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Details of Grant 

EPSRC Reference: EP/S001581/2
Title: Auto-Fungan: Automating the continuous anaerobic digestion of wheat straw by co-cultures of fungi and methanogens
Principal Investigator: Reilly, Dr M
Other Investigators:
Researcher Co-Investigators:
Project Partners:
Biopower Technologies UK Cig Oen Caron Elentec Limited
Nanjing University PlanET Biogas UK Ltd UCSB
University of York
Department: Biology
Organisation: University of York
Scheme: EPSRC Fellowship - NHFP
Starts: 09 December 2019 Ends: 28 June 2022 Value (£): 169,447
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Summary on Grant Application Form
Wheat straw (WS) is an energy-rich, relatively inexpensive source of biomass that can be converted to biogas fuel during anaerobic digestion (AD) by microbes living in the absence of oxygen. WS is a particularly good candidate for conversion to clean energy and other useful products in industrial bioprocessing because it is a globally abundant agricultural residue and is commonly viewed as a waste product. However, challenges are associated with using WS as a feed resource for fuel production because the chemical structure is abundant in lignocellulose. Lignocellulose, a mixture of biomass polymers, is highly resistant to enzymatic breakdown (or hydrolysis) by the majority of well-characterised microbial species. Hydrolysis is an essential step that is required to derive small enough sugars from WS, for uptake by microbial cells. During conventional AD of WS, the speed of hydrolysis often limits the rate of biogas fuel production and this heavily influences the overall bioreactor size. Therefore, AD plants tend to be very large in order to allow for the time required for bioconversion of WS and this can increase capital and operational costs.

Typically, industrial AD is reliant on undefined microbial communities. The hydrolysis stage can take weeks and is performed by a consortium of bacteria dominated by species of Clostridium. Several of these species can deconstruct WS into simple sugars that they ferment to provide for their metabolism. Products of clostridial fermentation include H2, CO2 and acetic acid. These chemicals become the substrates for a second group of microbes, the methanogenic Archaea, which convert them to methane fuel. The biological process of lignocellulose conversion in AD is analogous to microbial activity in the rumen of mammalian herbivores (e.g. cattle and sheep). However, lignocellulose in the rumen is converted over a much shorter time period that lasts for several days (as opposed to several weeks in industrial AD). One explanation for this discrepancy stems from the fact that anaerobic fungi native to the rumen are able to perform hydrolysis much more efficiently and effectively than clostridial bacteria. However, in comparison to clostridia, relatively little is known about the anaerobic fungi. Furthermore, no information is available concerning their growth and activity with co-culturing methanogens in continuously-fed fermentation systems. Almost all previous investigations on the anaerobic fungi have used culture volumes (typically less than 100 ml) and batch-culture methodologies that are not comparable with industrial AD, nor with the growth conditions prevalent in the rumen. In particular, information is unavailable about the ability of anaerobic fungi to survive in continuously fed bioreactors. This is due to the absence of a low-cost, lab-scale bioreactor, capable of continuously feeding particulate lignocellulose material while maintaining the aseptic, anaerobic conditions that are necessary for fungus-methanogen co-culture survival.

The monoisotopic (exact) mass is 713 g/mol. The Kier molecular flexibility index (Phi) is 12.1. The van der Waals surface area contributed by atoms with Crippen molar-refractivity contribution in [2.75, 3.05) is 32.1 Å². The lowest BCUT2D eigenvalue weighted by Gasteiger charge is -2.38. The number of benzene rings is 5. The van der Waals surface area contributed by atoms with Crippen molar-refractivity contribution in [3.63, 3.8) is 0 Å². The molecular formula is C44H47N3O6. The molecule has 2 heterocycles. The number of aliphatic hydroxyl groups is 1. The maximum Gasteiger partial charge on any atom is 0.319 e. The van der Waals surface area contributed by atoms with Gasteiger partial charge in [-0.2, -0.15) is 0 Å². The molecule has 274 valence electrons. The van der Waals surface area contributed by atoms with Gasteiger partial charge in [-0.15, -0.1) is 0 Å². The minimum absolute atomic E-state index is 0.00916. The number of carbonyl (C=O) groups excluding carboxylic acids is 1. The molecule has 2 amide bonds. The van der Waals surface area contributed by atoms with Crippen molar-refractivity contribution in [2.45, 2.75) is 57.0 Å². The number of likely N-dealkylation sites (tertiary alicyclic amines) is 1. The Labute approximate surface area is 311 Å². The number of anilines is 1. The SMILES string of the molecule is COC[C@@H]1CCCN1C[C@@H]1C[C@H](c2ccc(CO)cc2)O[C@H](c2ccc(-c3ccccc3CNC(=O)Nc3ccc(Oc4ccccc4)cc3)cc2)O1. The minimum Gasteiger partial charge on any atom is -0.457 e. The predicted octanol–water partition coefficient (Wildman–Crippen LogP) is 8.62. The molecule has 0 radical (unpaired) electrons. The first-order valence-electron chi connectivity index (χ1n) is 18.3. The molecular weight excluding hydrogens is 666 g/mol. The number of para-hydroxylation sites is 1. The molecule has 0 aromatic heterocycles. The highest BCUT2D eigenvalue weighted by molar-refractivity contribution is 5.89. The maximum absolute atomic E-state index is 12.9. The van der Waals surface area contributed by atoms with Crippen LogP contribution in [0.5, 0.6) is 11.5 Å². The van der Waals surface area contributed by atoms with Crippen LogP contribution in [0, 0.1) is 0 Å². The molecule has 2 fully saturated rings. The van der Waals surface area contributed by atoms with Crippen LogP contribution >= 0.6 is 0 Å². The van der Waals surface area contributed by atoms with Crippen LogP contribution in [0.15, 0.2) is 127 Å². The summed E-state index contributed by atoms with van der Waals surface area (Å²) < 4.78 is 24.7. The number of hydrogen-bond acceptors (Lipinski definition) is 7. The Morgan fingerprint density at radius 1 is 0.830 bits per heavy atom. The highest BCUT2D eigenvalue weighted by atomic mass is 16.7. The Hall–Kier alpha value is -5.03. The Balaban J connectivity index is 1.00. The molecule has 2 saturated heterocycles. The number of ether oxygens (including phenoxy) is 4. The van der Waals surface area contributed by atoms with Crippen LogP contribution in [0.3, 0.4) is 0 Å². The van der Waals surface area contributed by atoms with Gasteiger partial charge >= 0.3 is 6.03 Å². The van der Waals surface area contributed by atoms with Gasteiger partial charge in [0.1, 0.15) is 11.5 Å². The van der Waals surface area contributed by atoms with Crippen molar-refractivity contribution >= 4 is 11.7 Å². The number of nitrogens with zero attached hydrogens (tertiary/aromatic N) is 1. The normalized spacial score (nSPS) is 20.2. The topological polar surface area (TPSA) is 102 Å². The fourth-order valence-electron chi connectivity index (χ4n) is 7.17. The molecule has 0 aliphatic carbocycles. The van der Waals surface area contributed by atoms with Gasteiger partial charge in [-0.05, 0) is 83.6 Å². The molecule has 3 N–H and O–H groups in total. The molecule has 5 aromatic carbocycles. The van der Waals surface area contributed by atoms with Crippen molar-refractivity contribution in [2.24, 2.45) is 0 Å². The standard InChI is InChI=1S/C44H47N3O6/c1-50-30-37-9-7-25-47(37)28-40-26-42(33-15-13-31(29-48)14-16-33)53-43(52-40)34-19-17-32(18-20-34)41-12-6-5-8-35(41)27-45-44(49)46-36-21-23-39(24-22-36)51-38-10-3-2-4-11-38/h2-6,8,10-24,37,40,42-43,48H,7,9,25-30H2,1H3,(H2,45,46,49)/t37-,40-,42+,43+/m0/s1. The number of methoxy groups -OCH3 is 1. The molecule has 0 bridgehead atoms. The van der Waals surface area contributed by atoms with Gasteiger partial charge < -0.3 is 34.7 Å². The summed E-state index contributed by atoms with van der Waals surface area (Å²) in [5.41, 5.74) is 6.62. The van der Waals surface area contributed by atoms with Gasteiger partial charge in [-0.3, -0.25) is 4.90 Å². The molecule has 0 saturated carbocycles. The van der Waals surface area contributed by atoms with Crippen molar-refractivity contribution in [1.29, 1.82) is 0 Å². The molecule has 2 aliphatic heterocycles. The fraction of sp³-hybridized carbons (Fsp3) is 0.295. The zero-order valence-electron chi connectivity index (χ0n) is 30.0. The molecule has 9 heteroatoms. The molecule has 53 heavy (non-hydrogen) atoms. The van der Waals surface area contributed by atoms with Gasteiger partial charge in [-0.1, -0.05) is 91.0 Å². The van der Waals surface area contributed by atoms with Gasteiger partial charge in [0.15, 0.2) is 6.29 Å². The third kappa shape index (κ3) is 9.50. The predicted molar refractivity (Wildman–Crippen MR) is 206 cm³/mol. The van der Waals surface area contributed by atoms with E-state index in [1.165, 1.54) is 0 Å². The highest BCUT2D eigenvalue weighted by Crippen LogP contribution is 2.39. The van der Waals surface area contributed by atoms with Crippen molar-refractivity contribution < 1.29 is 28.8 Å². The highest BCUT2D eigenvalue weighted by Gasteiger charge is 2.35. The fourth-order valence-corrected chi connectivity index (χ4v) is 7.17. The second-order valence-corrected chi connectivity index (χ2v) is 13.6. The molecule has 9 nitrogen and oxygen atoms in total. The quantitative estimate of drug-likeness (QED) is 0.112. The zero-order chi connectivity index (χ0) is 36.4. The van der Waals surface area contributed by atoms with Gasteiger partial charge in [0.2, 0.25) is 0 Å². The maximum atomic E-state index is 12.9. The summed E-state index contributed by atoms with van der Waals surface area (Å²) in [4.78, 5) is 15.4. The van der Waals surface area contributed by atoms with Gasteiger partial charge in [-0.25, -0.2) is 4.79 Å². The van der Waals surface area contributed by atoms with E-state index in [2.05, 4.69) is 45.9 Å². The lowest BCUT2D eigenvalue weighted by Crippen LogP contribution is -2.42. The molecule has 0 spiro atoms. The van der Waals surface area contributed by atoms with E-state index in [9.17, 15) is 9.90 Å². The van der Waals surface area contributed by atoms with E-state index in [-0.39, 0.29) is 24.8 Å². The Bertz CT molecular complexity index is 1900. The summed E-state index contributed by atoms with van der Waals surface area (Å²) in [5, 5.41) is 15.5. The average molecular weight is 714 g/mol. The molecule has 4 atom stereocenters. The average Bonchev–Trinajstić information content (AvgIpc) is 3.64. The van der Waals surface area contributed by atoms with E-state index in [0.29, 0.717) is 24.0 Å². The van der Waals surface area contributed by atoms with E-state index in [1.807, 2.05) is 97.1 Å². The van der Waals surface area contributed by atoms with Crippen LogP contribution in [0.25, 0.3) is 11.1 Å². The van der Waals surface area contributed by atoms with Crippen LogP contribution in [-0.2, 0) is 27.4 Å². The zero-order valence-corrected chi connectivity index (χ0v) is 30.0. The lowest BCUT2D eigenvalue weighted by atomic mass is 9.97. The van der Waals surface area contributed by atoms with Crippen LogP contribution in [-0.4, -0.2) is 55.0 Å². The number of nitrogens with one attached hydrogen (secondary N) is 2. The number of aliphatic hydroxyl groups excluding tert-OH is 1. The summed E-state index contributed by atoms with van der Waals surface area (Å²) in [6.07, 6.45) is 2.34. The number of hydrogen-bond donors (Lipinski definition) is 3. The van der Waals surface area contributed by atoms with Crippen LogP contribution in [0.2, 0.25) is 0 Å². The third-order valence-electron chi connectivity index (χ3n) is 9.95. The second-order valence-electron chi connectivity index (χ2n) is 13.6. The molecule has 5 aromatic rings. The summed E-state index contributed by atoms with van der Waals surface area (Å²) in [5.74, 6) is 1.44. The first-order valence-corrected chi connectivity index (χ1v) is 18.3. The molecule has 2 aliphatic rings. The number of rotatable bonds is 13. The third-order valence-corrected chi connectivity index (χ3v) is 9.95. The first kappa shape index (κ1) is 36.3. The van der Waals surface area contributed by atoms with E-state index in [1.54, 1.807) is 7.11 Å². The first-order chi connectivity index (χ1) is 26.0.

Initially, this project aims to meet a requirement for the development of an automated lab-scale bioreactor system that is capable of continuously feeding WS to anaerobic fungus-methanogen co-cultures under aseptic conditions. The newly developed system will be used to study microbial growth in a continuous culture system analogous to their native habitat. Additionally, biomethane production will be compared between fungus-methanogen co-cultures and conventional AD consortia (dominated by clostridial species and their associate methanogens). If the fungus-methanogen co-culture can significantly outperform conventional AD, this new knowledge will facilitate the production of smaller digesters that can handle significant throughput of lignocellulose material. This will ease the cost of anaerobic digesters for decentralised production of clean energy in rural communities that exist in close proximity to cereal crop growers.

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Organisation Website: http://www.york.ac.uk